From Evidence to Scholarship

Transforming Undergraduate Student Research in the Digital Age

Evaluation of Mobile Apps for Citation & Document Management

Increasingly students are using mobile devices for their academic work, but they are unsure of the best apps and workflows. The following evaluation describes the criteria for citation & document management, a comparison of EndNote and Zotero, a discussion of document workflows, and recommendations for next steps.


Based on the 2013 Mobile Device Survey, several criteria for citation & document management apps were identified:

  • Cross platform
  • Easy to get started
  • Mobile support for iOS and Android
  • Syncing between desktop, web, and mobile platforms
  • Easy to use with common content sources (web, Moodle, JSTOR, etc.)
  • Easy to incorporate into workflow for reading, annotating, saving & citing
  • Good document management
  • Support for diverse content types, in addition to text
  • Easy to save sources as you work
  • Various citation formats, with Chicago, APA, and MLA being the most prevalent
  • Easy integration with common word processors (including LaTex!)
  • Robust enough for a senior thesis


Numerous citation generators are available on the web (SUNY Albany Libraries has a good list) but many of them have drawbacks such as cost, advertisements, relatively few content source types, or limited citation formats. Ultimately we settled on EndNote and Zotero as the two most promising, full-featured systems to evaluate. Details for each evaluation are included below:

  • EndNote
  • Zotero

EndNote and Zotero offer very similar functionality: gathering materials, organizing them, and inserting citations into documents. Both offer a stand-alone client and a web version with a certain amount of free storage, and both support syncing via the web account. EndNote has an iPad app, but Zotero has a mobile web version that accomplishes much the same tasks and is cross-platform.

Ultimately the distinguishing feature is that Zotero is easy to use and EndNote is not. Zotero is particularly easy for getting started quickly and gathering sources as students browse the catalog, databases, and the web.

Document Management Workflows

The ideal workflow would include integration with preferred apps for reading and annotating. Two common workflows we can anticipate for students are:

Course reserves

  1. download electronic reserves through Moodle
  2. import citation data and PDFs into Zotero library
  3. open PDFs in reader of choice
  4. synchronize to save annotated PDFs in the Zotero library

This scenario would require some enhancements to our electronic reserves software to present citation data in a format easily consumed by Zotero. Additionally, we need to develop standardized practices for scanning readings and converting them to text, in anticipation that students will read them on an electronic device. Some archived e-reserves may need to be rescanned.

Independent research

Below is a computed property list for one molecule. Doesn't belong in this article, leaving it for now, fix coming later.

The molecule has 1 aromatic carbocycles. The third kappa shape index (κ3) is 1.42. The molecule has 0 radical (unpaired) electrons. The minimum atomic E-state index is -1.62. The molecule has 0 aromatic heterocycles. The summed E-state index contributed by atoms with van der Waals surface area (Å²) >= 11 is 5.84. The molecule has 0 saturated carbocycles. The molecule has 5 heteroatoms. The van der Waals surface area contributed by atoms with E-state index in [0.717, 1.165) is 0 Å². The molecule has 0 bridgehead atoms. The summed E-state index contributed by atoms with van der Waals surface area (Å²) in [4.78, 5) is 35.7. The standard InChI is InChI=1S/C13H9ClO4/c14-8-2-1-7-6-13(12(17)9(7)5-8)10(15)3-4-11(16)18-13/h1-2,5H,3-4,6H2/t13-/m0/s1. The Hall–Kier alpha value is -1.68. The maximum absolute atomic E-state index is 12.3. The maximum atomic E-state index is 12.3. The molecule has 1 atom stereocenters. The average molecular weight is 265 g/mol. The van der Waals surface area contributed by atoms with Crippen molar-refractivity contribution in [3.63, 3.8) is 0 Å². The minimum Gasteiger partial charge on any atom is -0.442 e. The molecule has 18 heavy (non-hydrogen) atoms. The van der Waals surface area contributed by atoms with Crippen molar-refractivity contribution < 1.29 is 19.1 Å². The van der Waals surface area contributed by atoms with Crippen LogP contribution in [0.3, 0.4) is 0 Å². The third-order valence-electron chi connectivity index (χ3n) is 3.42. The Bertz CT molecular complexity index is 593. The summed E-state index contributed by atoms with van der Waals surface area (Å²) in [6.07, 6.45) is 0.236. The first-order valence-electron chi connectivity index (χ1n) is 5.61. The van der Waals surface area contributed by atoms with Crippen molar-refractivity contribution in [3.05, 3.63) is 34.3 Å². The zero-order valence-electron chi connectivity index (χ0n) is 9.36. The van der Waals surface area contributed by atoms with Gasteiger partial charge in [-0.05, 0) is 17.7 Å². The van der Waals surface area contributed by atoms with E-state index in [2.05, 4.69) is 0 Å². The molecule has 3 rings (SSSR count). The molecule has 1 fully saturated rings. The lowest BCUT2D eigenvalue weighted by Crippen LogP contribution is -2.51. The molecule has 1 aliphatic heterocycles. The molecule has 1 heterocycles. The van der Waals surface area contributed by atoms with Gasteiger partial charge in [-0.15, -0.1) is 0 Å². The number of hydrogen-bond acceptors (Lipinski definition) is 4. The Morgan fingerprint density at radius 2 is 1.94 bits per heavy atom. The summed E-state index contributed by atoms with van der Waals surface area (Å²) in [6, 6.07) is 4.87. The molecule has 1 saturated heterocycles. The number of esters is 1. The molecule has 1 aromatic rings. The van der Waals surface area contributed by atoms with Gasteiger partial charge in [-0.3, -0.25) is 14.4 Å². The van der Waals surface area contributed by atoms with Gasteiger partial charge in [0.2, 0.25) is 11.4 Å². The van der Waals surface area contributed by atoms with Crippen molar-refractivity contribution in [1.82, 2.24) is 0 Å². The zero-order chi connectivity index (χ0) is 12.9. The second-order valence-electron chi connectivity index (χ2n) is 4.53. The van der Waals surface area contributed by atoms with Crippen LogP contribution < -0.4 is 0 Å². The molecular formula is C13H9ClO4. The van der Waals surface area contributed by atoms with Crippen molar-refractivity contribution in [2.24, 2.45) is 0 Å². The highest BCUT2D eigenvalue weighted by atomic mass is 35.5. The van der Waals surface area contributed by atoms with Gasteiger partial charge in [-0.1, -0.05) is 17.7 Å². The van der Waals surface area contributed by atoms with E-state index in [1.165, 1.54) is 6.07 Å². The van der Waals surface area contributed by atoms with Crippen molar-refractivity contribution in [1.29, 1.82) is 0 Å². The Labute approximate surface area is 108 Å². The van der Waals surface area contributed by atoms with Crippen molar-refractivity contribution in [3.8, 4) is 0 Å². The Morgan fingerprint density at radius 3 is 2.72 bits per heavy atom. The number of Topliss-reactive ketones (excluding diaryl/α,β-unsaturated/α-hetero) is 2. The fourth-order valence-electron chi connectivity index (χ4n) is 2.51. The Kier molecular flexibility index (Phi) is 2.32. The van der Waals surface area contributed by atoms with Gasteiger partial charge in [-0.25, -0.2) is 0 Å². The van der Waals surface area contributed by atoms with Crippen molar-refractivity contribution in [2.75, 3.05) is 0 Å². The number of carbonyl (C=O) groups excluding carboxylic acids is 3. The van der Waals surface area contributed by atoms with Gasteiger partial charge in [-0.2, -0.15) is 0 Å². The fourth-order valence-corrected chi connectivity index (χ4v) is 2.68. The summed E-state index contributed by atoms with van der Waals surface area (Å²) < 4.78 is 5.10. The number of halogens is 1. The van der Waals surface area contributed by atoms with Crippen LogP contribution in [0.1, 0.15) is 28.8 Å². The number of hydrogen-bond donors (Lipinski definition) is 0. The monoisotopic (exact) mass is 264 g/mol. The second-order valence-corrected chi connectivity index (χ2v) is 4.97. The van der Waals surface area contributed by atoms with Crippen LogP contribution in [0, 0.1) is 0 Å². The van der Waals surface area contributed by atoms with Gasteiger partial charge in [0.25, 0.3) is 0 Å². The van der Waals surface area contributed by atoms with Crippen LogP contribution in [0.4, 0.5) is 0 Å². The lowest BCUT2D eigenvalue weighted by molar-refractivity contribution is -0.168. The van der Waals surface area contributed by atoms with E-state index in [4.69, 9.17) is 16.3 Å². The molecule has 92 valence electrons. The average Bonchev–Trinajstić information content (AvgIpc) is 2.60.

1. search via the Library catalog, databases, and websites
  2. as students work, save resources and citation data to Zotero
  3. open PDFs in reader of choice
  4. synchronize to save annotated PDFs in the Zotero library

This scenario takes advantage of one of Zotero’s strengths, which is the ease of collecting sources and citation data while you research. It would also help with the oft’ seen problem of not being able to find the reference when students are putting the finishing touches on their papers.

Though students would initially gather resources in different ways, both scenarios hinge on easy synchronizing between the Zotero library and PDF reader. Unfortunately, Zotero doesn’t automate the syncing operation (neither does EndNote).

ZotFile is a third-party Zotero add-on that attempts to solve this problem. With ZotFile, the user can direct Zotero to store downloaded files in a folder that is synchronized with their PDF reader. A typical scenario would be to use Dropbox, which synchronizes with many different readers. ZotFile looks promising though it is a little tricky to set up.

  1. Lacking automated synchronization, an alternative strategy would be to do it manually, which would look like this:
  2. locate reading
  3. save citation data to Zotero
  4. download PDF to computer and/or tablet
  5. read PDF in annotation software of choice
  6. attach annotated file to Zotero citation data
  7. extract the annotations to store in your Zotero library (optional)

Next Steps

he Library and CIS could take several concrete steps to facilitate the use of mobile devices for student coursework and research:

  1. Consider additional citation management solutions such as BookEndz, Mendeley, and Papers, all of which have some faculty proponents
  2. Investigate a general-purpose tool like Evernote, which is easy to use, widely adopted, and has a thriving developer community
  3. Evaluate the potential for Reed to develop Zotero or Evernote add-ons that would optimize them for our particular student needs
  4. Further refine Zotero workflow recommendations, especially to incorporate third-party solutions like ZotPad and apps for Android and iOS
  5. Develop enhancements to our e-Reserves software to integrate with mobile and cloud-based solutions
  6. Redefine our electronic reserves workflow to improve scanning quality and provide OCR for all texts
  7. Support students who aren’t able to afford a tablet device, either through equipment loans or financial subsidy of a tablet purchase
  8. Improve wireless coverage to eliminate blackout areas, particularly in residence halls and study spaces.